Harvest levels below average that bares large amounts of wheat
Lantmännen’s forecast shows that this year’s Swedish grain harvest will amount to 5.6 million tonnes. Following a record-breaking autumn sowing, which is forecasted to reach normal yield, spring-sown crops appear to yield slightly lower volumes than normal due to high temperatures and disadvantageous precipitation levels. Swedish farmers have sown an unusual amount of autumn wheat coming into the 2021 harvest.
Lantmännen’s forecast for this year’s grain harvest amounts to 5.6 million tonnes, which is lower than the 2020 harvest and slightly lower than the latest five-year average – excluding the extremely dry year of 2018.
“We seem to be heading into a slightly weaker than normal harvest this year, which will be lower than the large harvests of the latest two years. As always, there are regional variations but this year they are more striking than ever. Farmers have optimized the efforts required to maximize yields based on the conditions, and we at Lantmännen look forward to taking over and handling the harvest in the best possible way. Among other things, that means preparing a large capacity for grain reception, drying and storage – and being logistically well-prepared to receive the Swedish farmers’ harvest,” says Mikael Jeppsson, Head of the Grain Unit at Lantmännen.
We seem to be heading into a slightly weaker than normal harvest this year, which will be lower than the large harvests of the latest two years. As always, there are regional variations but this year they are more striking than ever.
While the forecast indicates a slightly weaker harvest, Lantmännen continues its efforts for more sustainable and resource-efficient farming. That includes developing and investing in digital solutions, plant breeding and carbon sequestration – with the goal of increasing harvest yields while reducing the climate impact from farming.
Securing a thriving Swedish farm industry and a secure food supply is of utmost importance. With the harvest as a starting point, we at Lantmännen – together with our members, Swedish farmers – take responsibility from field to fork. Through smart resource utilization and innovation, we can deliver sustainable, world-class farming.
Apart from investing in the farming industry, Lantmännen has invested billions of Swedish kronor in developing the grain value chain and infrastructure critical to the food industry over the last several years. Among these are large investments in green proteins in Norrköping, heat treated oat in Kimstad, new grain reception facilities in Hammanhög, Hargshamn and Västerbotten, and enlarged storage capacity at several locations.
The road to the 2021 harvest
Conditions have varied in different parts of the country, primarily in terms of precipitation levels. Due to dry conditions in June, the harvest in the southern parts of Sweden is forecasted to be just under normal levels. Further north, especially in the Mälardalen region, the slightly lower harvest forecast is based on large amounts of precipitation during the spring.
In the autumn of 2020, a record-breaking autumn sowing was established, thanks to farmers being able to thresh last year’s harvest very quickly. Conditions were good during the autumn, and the crops could establish in a good way.
Winter came relatively late, although with great force and very low temperatures. In certain parts of the country, this led to crops freezing without protection from the cold and wind, while fields with a protective layer of snow fared well.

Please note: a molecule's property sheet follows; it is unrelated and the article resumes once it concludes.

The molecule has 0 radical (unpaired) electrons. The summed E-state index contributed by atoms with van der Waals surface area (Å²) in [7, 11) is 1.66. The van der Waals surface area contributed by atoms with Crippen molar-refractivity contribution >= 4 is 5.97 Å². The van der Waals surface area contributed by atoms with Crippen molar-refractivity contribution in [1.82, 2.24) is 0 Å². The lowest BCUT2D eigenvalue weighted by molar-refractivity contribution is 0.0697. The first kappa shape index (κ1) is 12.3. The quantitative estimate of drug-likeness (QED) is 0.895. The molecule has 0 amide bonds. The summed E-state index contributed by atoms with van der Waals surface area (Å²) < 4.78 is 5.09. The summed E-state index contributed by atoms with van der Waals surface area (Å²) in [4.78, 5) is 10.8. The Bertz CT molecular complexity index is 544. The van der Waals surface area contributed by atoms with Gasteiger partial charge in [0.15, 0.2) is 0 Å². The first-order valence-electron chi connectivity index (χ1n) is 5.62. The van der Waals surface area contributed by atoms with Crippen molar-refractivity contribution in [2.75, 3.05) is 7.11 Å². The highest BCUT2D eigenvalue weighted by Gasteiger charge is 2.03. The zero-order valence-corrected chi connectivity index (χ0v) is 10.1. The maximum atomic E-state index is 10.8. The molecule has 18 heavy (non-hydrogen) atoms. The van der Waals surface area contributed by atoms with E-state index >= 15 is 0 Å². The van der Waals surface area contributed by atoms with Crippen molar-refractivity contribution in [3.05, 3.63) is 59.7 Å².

Spring farming started later than usual in large parts of the country. Cold weather and a lot of precipitation made sowing and subsequent establishment difficult, particularly in the area around Mälardalen. Crops in the middle of Sweden are still behind their normal development, due to the late spring sowing. This will result in a limited yield potential for spring crops in the middle of Sweden.
In Götaland, crops were behind in development for a long time, following the cold spring. The amount of sunshine and high temperatures in June put a stress on the crops, which means that they now appear to be heading for a weaker harvest than normal.
The sowing has gone well in Norrland. Farmers in this area mainly sow during springtime, and almost exclusively barley. The populations that have emerged seem to have established themselves well but it is yet too early to forecast the potential in the northern regions.
Summarized across the country, autumn crops seem to have good conditions for a normal yield, while spring-sown crops (oats, spring barley, spring wheat, spring rapeseed, peas) are headed for a lower harvest yield.
High demand for wheat-based products spurs Swedish farmers
Coming into the 2021 harvest, Swedish farmers have invested more in wheat than a regular year – primarily due to the good conditions for autumn wheat in the autumn of 2020. Autumn wheat is a more robust crop that copes with stress better, and wheat normally yields more than other grains. Demand for wheat-based products (such as flour and pasta) is still strong in food retail, but above all, the general demand globally is increasing. China’s increased production of pork leads to an increased need for feed grain – and China has more than doubled its imports of grain over the last year.
“The Swedish consumption of grain is an important basic precondition for Swedish farming, but exports are also of great importance. Thirty percent of the Swedish grain production is exported, providing important export income and creating stability in terms of self-sufficiency. Wheat is the largest export product, followed by malting barley and groats,” says Mikael Jeppsson, Head of the Grain Unit at Lantmännen.
The harvest begins at the end of July in southern Sweden, and Swedish farmers all over the country are now preparing for an intensive work with this year’s important harvest.